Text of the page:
DOCKET NO. A-0507-10T2
Joseph E. Krakora, Public Defender, attorney for appellant G.M.P. (Janine M. Cerra, Designated Counsel, on the brief). Theodore F.L. Housel, Atlantic County Prosecutor, attorney for respondent State of New Jersey (Julie H. Horowitz, Assistant Prosecutor, of counsel and on the brief).
NOT FOR PUBLICATION WITHOUT THE
APPROVAL OF THE APPELLATE DIVISION
Before Judges Alvarez and Skillman.
On appeal from Superior Court of New Jersey, Chancery Division, Family Part, Atlantic County, Docket Nos. FJ-01-1946-10 and FJ-01-1928-10.
Joseph E. Krakora, Public Defender, attorney for appellant G.M.P. (Janine M. Cerra, Designated Counsel, on the brief).
Theodore F.L. Housel, Atlantic County Prosecutor, attorney for respondent State of New Jersey (Julie H. Horowitz, Assistant Prosecutor, of counsel and on the brief). PER CURIAM
The juvenile appeals from adjudications of delinquency for what would be, if he were an adult, harassment, in violation of N.J.S.A. 2C:33-4(c), and trespass, in violation of N.J.S.A. 2C:18-3(a). The trial court sentenced the juvenile to a one-year probationary term, subject to thirty hours of community service, a prohibition against any contact with the victim of the harassment, and a restraint against his entry into the Buena Regional High School.
The juvenile has not presented any argument regarding his adjudication of delinquency for harassment. Therefore, we affirm that adjudication and only address his adjudication of delinquency for trespass.
The juvenile was a student at the Atlantic County Alternative High School. He was transported to this school by bus. One bus would pick him up at his home and drive him to Buena Regional High School, where he would get a second bus to take him to the Alternative High School. He would be transported home the same way; one bus would take him from the Alternative High School to Buena Regional and a second bus would take him from Buena Regional back to his home.
On April 15, 2010, the juvenile was involved in a disciplinary incident at the Alternative High School and was sent home. The Alternative High School placed the juvenile on a bus to Buena Regional with students who went to school part of the day at the Alternative High School and part of the day at Buena Regional.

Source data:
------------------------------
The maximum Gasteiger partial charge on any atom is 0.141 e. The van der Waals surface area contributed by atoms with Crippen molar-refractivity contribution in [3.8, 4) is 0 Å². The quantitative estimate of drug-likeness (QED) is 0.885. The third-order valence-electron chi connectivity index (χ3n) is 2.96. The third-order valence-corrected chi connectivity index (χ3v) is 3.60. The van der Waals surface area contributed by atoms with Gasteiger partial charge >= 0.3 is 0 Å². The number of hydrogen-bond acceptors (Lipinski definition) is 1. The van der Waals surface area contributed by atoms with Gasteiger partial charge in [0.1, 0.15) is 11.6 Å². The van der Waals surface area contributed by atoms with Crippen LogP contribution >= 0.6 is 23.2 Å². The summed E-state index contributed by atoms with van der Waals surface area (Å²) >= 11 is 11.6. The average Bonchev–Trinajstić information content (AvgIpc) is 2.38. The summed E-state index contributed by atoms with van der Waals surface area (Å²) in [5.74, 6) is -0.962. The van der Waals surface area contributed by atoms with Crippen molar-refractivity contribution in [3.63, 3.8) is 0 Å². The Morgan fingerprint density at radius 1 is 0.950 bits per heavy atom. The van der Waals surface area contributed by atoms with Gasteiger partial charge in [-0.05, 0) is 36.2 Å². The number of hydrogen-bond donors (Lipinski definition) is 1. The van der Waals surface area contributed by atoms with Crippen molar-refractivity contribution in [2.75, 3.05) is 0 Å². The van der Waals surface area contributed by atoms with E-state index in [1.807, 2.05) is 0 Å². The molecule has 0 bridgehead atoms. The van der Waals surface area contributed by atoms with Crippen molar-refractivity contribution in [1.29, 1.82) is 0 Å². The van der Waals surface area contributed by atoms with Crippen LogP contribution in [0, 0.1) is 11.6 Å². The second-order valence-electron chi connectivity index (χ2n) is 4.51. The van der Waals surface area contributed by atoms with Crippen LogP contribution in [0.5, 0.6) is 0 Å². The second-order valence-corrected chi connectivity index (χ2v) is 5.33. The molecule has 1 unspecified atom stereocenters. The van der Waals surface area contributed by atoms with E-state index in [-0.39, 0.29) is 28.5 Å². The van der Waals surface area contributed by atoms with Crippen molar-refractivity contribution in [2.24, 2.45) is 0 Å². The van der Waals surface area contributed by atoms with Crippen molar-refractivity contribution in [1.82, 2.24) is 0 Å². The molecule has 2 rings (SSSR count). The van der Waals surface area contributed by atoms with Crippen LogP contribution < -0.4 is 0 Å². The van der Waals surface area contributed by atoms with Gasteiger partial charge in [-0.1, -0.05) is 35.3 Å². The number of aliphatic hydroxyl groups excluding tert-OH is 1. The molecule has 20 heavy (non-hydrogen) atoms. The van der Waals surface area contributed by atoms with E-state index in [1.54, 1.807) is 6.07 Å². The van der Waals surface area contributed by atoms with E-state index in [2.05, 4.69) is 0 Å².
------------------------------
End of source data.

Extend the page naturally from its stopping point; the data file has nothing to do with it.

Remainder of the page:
According to the juvenile, the Alternative High School did not make any arrangements before he left that school to transport him from Buena Regional back to his home. Moreover, the juvenile had no additional minutes on his cell phone, so he was unable to call his mother for her to pick him up at Buena Regional. As a result, when the bus dropped off the juvenile at Buena Regional, there was no available means of transportation to take him home. The State did not present any evidence to contest the juvenile's testimony regarding the unavailability of a school bus or other transportation from Buena Regional to his home after his early dismissal from the Alternative High School.
After the school bus dropped off the juvenile at Buena Regional, he entered the school. However, instead of going to the school office to make arrangements for a ride home, he went to the school cafeteria and got into the lunch line. He said that he did this because he was hungry. When the juvenile was unable to produce a "pin code" required to pay for his lunch, he was identified as a non-student and brought to the school office. This series of events was the basis for the trespass charge against the juvenile.
N.J.S.A. 2C:18-3(a) provides in pertinent part:
A person commits an offense if, knowing that he is not licensed or privileged to do so, he enters or surreptitiously remains in any . . . structure, or separately secured or occupied portion thereof . . . .
Thus, the State was required to show that the juvenile "knew" he was not licensed or privileged to enter the Buena Regional High School. See State in the Interest of L.E.W., 239 N.J. Super. 65, 70 (App. Div. 1990). Moreover, the State was required to make this showing beyond a reasonable doubt. See State in the Interest of J.G., 151 N.J. 565, 594 (1997).
The State's evidence was insufficient to prove this element of the offense of trespass. Although the Vice-Principal of Buena Regional testified on direct examination that the juvenile had been informed he was not allowed in Buena Regional, she acknowledged on cross-examination that she had not herself communicated this information to the juvenile. Nor did she testify that she was present when someone else informed him of this restriction. Thus, the State's only evidence regarding this element of the offense was hearsay. Moreover, even if the juvenile had been shown to be aware that he was not generally allowed to enter Buena Regional, he could reasonably have believed that this prohibition did not apply when a bus driver had dropped him off at the school without an available ride home, thus justifying his entry into the school to call his mother or make other arrangements for a ride home. Therefore, the juvenile's adjudication of delinquency for trespass must be reversed.
Because we have reversed one of the juvenile's adjudications of delinquency, the case must be remanded to the trial court for resentencing, which makes it unnecessary to address the juvenile's argument that his sentence was excessive.
Accordingly, the juvenile's adjudication of delinquency for harassment is affirmed, his adjudication of delinquency for trespass is reversed, and the case is remanded to the trial court for resentencing.
I hereby certify that the foregoing is a true copy of the original on file in my office.
CLERK OF THE APPELLATE DIVISION